09 November 2008

Here's what I love: Doug Kmiec justifies the current pro-choice regime--and all the suffering of the unborn it entails--claiming the Democrats will do more to further the pro-life cause than the Republicans, and then takes umbrage when Ross Douthat calls him a "useful idiot." Kmiec then proceeds to offer a patronizing lecture on the importance of charity:
Genuine love and affection do not reside on the Internet, so I cannot extend it to you, but in my heart, I forgive your great unkindness. I do hope you can free yourself from its enslavement. Realize that your meaning is bound up in the occasions in your life to be of service. Ross, once you allow yourself to see your dependence upon others, and their need for you, I am certain you would appreciate the cruelty of what you have written.
This is too rich. In Kmiec's world, brutality to those in the womb must be tolerated (because of religious pluralism), but insensitivity in speech is not--particularly when directed toward him. (For my part, I can think of many more choice words that could be thrown his way...)

He then cites as support for his position the fact that "54 percent of the Catholics in America saw exactly what I see in Barack Obama." Indeed--the percentage whose love for Mother Church is second only to Sunday morning sports. As to FOCA, it gets a passing (convoluted) mention:
[Obama's] party commitments have not let his mind free of ill-considered measures like FOCA, but those who came to his side because the Republicans had defaulted on the issue of life hope the Congress enacts a law that will promote life and not invite its destruction.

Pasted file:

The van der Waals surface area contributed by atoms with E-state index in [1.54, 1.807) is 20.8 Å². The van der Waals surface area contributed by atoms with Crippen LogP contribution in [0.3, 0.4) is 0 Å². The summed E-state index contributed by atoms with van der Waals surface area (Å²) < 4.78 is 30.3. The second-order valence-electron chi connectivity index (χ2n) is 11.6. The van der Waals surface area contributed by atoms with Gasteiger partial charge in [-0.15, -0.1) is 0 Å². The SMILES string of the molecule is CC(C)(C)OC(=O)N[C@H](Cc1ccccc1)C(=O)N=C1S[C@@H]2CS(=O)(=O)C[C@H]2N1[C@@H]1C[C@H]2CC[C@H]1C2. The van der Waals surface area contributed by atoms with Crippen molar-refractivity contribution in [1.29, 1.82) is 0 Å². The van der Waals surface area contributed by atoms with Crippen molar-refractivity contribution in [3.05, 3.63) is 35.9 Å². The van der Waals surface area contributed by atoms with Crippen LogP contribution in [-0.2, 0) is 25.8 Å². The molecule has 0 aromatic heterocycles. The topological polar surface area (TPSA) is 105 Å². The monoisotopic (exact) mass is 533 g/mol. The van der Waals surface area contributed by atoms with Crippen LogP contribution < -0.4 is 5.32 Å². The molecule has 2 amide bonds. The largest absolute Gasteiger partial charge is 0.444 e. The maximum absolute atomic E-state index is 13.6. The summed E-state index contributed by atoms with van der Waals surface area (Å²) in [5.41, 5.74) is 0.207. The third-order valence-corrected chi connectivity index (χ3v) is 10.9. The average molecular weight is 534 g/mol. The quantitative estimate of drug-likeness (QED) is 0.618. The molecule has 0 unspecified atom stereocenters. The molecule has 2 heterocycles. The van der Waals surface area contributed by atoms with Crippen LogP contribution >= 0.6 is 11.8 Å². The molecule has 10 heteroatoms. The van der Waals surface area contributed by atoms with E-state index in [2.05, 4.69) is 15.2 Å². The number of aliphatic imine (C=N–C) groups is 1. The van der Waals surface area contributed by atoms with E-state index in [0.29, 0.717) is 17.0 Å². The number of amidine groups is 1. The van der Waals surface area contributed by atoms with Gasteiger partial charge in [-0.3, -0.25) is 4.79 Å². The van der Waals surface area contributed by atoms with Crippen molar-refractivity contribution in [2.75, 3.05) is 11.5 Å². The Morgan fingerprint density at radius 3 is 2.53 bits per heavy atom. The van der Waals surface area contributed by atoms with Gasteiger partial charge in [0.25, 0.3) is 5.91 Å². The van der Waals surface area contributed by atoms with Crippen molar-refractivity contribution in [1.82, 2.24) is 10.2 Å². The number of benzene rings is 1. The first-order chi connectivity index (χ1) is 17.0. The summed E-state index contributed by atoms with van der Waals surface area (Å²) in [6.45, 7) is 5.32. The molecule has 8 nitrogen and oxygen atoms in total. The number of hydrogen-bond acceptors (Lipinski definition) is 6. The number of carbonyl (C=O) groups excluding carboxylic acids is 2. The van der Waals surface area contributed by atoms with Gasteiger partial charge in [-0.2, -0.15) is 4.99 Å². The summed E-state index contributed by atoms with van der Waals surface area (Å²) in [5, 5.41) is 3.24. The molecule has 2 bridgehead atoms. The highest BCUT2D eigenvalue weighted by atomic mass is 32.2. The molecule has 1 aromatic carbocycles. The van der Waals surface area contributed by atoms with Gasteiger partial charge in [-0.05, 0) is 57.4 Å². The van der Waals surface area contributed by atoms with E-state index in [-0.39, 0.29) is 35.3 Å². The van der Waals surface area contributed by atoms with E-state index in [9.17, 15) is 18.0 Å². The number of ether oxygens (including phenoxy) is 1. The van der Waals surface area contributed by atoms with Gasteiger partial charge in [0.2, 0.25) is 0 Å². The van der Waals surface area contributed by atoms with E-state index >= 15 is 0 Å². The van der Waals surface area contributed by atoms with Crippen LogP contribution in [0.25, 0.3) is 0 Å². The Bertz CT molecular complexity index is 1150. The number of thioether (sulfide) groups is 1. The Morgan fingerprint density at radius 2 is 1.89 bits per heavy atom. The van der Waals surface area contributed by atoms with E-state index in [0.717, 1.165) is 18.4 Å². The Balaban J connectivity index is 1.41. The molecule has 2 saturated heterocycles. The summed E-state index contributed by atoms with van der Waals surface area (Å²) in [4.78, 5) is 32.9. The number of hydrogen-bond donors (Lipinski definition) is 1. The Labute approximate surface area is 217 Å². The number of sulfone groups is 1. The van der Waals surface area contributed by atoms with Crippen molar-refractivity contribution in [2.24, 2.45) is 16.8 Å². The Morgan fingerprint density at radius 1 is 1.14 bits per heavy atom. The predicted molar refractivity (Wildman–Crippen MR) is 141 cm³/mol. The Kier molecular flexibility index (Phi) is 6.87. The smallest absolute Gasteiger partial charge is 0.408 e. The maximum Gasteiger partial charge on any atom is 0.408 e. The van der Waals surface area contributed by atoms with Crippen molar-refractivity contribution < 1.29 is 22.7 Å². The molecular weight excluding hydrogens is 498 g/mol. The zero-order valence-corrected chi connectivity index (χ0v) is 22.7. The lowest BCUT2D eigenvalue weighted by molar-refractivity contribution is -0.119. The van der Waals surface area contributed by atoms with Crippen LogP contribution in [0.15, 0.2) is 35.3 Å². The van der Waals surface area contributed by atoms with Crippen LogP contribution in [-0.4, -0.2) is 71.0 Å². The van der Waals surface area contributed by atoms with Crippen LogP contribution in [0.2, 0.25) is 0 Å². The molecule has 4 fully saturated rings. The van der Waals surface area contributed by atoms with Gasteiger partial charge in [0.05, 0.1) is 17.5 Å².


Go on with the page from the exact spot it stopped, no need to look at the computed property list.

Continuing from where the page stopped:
--"Hope" being the key word here, as Kmiec knows full well that Obama promised that his first act as president would be to sign FOCA into law, and that he voted four separate times against protecting infants born alive after a botched abortion. He is also likely to reverse the Bush administration's decision not to contribute to the United Nations Population Fund (which facilitates China's forced-abortion policy). If Obama makes good on his promise, Kmiec--and all those other Catholics duped by his message of "hope" and "change"--will be eating their own words. And the rest of us will, thankfully, be spared their silly lectures on sensitivity.

In any case, Tucker Carlson had some advice to offer Kmiec:
Hey, Doug. Toughen up. Seriously. I've read suicide notes that were less passive-aggressive than this. Let's review what actually happened: You argued that Obama is not a pro-choice extremist. Ross disagreed. Rather than respond with a counterpoint, you got hysterical, dismissing Ross as a hater, even fretting about the future of his soul.

Get some perspective. And for God's sake, stop whining. [I]f you are going to blame him, do it directly, like a man, without all the encounter-group talk and Pope quotes. People often attack the religious right, sometimes with justification. But as you just reminded us, there is nothing in the world more annoying than the religious left.
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